Our Media, Not Theirs: The Democratic Struggle Against Corporate Media
With a foreword by Noam Chomsky, Barbara Ehrenreich, and Ralph Nader.
Our Media, Not Theirs! The Democratic Struggle Against Corporate Media examines how the current media system in the United States undermines democracy, and what we can do to change it. McChesney and Nichols begin by detailing how the media system has come to be dominated by a handful of transnational conglomerates that use their immense political and economic power to saturate the population with commercial messages. They reveal how journalism, electoral politics, entertainment, art and culture have all suffered as a result, and use examples of media coverage of the 2000 Presidential Elections and the War On Terror to illustrate the poverty of information corporate media actually provide. McChesney and Nichols also explain how that the Internet, which many once argued would open up the media system to a cornucopia of new voices and creativity, has been lost for the most part to the corporate communication system.
Our Media, Not Theirs! contains proposals for making our media system more responsive to the needs of the citizenry and less dominated by corporate greed. The authors look at how political parties, grassroots movements and popular performers in other democratic nations increasingly have made media reform a political priority. The authors provide an analysis of the burgeoning media reform activities in the United States, and outline ways we can structurally change the media system through coalition work and movement-building. McChesney and Nichols go on to provide readers with the tools to battle for a better media. They offer an invaluable analysis, and clear ways to fight back against corporate domination of democracy.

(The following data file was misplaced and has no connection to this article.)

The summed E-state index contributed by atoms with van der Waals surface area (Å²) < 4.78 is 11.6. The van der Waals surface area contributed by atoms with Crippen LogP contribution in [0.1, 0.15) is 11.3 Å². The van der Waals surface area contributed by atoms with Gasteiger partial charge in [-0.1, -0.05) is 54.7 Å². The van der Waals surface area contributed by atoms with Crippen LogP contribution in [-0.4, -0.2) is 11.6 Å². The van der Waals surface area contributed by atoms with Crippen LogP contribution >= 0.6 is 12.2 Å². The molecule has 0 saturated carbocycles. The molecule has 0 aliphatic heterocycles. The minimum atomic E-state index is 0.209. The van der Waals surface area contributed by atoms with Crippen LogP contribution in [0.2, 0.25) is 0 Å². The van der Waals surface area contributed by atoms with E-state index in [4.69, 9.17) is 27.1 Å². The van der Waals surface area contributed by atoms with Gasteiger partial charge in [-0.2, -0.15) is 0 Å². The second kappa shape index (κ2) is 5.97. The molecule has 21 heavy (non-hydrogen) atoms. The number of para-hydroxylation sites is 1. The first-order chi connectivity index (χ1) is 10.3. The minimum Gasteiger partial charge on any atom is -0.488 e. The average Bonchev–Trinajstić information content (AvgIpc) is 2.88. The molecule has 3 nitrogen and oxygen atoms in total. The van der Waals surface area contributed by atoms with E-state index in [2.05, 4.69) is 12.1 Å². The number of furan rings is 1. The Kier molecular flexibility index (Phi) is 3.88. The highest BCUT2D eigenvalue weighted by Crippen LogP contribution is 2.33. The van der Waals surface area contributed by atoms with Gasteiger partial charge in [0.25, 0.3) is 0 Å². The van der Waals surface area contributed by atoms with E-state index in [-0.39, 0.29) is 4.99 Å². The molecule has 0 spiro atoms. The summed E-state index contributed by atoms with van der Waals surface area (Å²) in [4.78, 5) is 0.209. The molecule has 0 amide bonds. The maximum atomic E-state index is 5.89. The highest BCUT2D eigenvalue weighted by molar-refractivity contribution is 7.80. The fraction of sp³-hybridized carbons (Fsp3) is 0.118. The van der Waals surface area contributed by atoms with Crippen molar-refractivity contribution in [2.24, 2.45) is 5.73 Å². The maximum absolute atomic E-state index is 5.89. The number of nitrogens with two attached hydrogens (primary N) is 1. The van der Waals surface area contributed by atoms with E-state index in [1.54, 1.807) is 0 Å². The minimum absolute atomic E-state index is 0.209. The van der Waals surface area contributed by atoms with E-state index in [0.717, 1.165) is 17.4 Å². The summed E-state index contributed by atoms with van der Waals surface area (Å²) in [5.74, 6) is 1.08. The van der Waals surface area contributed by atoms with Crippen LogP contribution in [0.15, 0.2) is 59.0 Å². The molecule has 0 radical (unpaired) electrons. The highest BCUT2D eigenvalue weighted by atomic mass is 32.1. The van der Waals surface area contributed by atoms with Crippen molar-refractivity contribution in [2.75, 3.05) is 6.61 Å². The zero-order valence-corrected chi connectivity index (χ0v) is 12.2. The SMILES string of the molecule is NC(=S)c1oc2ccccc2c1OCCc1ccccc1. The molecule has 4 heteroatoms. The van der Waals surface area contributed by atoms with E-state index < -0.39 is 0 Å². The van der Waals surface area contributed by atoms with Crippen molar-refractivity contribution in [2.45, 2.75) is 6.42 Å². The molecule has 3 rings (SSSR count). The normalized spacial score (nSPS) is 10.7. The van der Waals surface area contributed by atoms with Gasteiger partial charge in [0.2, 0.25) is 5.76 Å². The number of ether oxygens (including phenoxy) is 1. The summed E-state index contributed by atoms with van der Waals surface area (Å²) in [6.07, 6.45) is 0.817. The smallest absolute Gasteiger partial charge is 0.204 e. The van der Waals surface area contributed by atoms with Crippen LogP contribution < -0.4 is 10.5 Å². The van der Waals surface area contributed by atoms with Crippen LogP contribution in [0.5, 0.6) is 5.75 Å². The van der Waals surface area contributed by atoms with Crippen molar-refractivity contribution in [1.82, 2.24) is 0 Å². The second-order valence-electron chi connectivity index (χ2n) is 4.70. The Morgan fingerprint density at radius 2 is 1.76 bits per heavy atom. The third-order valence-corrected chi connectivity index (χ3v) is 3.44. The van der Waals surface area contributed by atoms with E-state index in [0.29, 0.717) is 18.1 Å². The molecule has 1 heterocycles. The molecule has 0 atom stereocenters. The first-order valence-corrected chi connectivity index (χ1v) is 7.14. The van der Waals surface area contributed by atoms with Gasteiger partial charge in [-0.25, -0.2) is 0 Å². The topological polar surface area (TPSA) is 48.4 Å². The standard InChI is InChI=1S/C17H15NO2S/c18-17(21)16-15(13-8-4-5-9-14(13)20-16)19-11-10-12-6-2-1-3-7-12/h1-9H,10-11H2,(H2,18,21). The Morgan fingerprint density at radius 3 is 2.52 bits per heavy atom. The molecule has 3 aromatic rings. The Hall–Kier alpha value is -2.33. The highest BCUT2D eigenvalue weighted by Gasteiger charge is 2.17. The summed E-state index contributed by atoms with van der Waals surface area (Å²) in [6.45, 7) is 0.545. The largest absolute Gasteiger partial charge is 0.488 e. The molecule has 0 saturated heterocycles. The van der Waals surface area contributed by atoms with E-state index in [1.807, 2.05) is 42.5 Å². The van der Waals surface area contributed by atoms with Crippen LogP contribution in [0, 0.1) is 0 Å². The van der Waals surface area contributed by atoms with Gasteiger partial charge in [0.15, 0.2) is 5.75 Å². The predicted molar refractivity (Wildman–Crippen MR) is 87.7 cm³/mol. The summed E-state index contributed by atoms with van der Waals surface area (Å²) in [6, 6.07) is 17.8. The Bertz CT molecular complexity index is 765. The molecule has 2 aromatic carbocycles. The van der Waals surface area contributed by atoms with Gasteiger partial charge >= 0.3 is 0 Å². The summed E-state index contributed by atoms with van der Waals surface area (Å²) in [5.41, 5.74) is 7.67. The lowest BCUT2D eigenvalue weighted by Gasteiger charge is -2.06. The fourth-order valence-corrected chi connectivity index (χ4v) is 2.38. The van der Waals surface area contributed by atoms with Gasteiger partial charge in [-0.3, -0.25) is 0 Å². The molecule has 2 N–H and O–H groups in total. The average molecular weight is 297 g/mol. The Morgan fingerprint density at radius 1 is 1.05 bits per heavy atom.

"An astute analysis offering compassionate solutions. I loved the book. It speaks for me." —Patti Smith
"McChesney and Nichols both critically assess our current media system and, even better, help us to imagine something different, mapping the transition from a period of individual frustration with corporate media toward one of collective action for their reform." —Janine Jackson
About Robert W. McChesney and John Nichols
ROBERT W. MCCHESNEY is a Gutgsell Endowed Research Professor in the Institute of Communications Research and the Graduate School of Library and Information Science at the University of Illinois at Urbana-Champaign. McChesney has written or edited several books, including the award-winning Telecommunications, Mass Media, and Democracy: The Battle for the Control of U.S. Broadcasting, 1928-1935 (Oxford University Press, 1993), Corporate Media and the Threat to Democracy (Seven Stories Press, 1997), the multiple award-winning Rich Media, Poor Democracy: Communication Politics in Dubious Times (University of Illinois Press, 1999; paperback version with new preface: New Press, 2000), and, with John Nichols, It's the Media, Stupid! (Seven Stories Press, 1998) and Our Media, Not Theirs: The Democratic Struggle Against Corporate Media (Seven Stories Press, 2002). McChesney is the co-founder of Free Press, a national media reform organization. McChesney also hosts the "Media Matters" weekly radio program every Sunday afternoon on WILL-AM radio.